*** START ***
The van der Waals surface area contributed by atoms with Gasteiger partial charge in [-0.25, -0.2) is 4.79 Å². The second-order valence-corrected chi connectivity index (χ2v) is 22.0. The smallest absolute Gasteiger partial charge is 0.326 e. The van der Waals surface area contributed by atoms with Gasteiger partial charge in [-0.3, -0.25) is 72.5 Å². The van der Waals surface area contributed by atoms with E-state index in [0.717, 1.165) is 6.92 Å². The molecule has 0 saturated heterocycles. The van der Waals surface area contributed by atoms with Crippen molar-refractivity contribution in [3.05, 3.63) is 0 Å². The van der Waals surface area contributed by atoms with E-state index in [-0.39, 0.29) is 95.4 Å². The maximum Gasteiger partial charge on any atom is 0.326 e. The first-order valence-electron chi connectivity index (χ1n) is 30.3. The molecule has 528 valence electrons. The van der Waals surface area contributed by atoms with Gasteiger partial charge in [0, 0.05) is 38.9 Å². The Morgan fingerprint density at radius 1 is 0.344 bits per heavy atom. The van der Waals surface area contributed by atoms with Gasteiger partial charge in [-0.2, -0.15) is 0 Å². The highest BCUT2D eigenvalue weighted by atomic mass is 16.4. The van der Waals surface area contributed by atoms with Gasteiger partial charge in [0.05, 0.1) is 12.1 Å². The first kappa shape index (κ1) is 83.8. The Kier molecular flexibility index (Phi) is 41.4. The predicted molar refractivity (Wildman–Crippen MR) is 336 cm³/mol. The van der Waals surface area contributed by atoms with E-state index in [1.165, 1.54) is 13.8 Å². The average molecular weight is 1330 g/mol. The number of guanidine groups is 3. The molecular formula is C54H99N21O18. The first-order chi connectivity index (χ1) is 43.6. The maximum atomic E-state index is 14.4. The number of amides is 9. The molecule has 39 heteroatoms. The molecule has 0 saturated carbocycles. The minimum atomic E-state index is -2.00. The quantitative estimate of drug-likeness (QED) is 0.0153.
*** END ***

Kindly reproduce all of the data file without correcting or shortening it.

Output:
The van der Waals surface area contributed by atoms with Gasteiger partial charge in [-0.25, -0.2) is 4.79 Å². The second-order valence-corrected chi connectivity index (χ2v) is 22.0. The smallest absolute Gasteiger partial charge is 0.326 e. The van der Waals surface area contributed by atoms with Gasteiger partial charge in [-0.3, -0.25) is 72.5 Å². The van der Waals surface area contributed by atoms with E-state index in [0.717, 1.165) is 6.92 Å². The molecule has 0 saturated heterocycles. The van der Waals surface area contributed by atoms with Crippen molar-refractivity contribution in [3.05, 3.63) is 0 Å². The van der Waals surface area contributed by atoms with E-state index in [-0.39, 0.29) is 95.4 Å². The maximum Gasteiger partial charge on any atom is 0.326 e. The first-order valence-electron chi connectivity index (χ1n) is 30.3. The molecule has 528 valence electrons. The van der Waals surface area contributed by atoms with Gasteiger partial charge in [0, 0.05) is 38.9 Å². The Morgan fingerprint density at radius 1 is 0.344 bits per heavy atom. The van der Waals surface area contributed by atoms with Gasteiger partial charge in [-0.2, -0.15) is 0 Å². The highest BCUT2D eigenvalue weighted by atomic mass is 16.4. The van der Waals surface area contributed by atoms with Gasteiger partial charge in [0.05, 0.1) is 12.1 Å². The first kappa shape index (κ1) is 83.8. The Kier molecular flexibility index (Phi) is 41.4. The predicted molar refractivity (Wildman–Crippen MR) is 336 cm³/mol. The van der Waals surface area contributed by atoms with E-state index in [1.165, 1.54) is 13.8 Å². The average molecular weight is 1330 g/mol. The number of guanidine groups is 3. The molecular formula is C54H99N21O18. The first-order chi connectivity index (χ1) is 43.6. The maximum atomic E-state index is 14.4. The number of amides is 9. The molecule has 39 heteroatoms. The molecule has 0 saturated carbocycles. The minimum atomic E-state index is -2.00. The quantitative estimate of drug-likeness (QED) is 0.0153.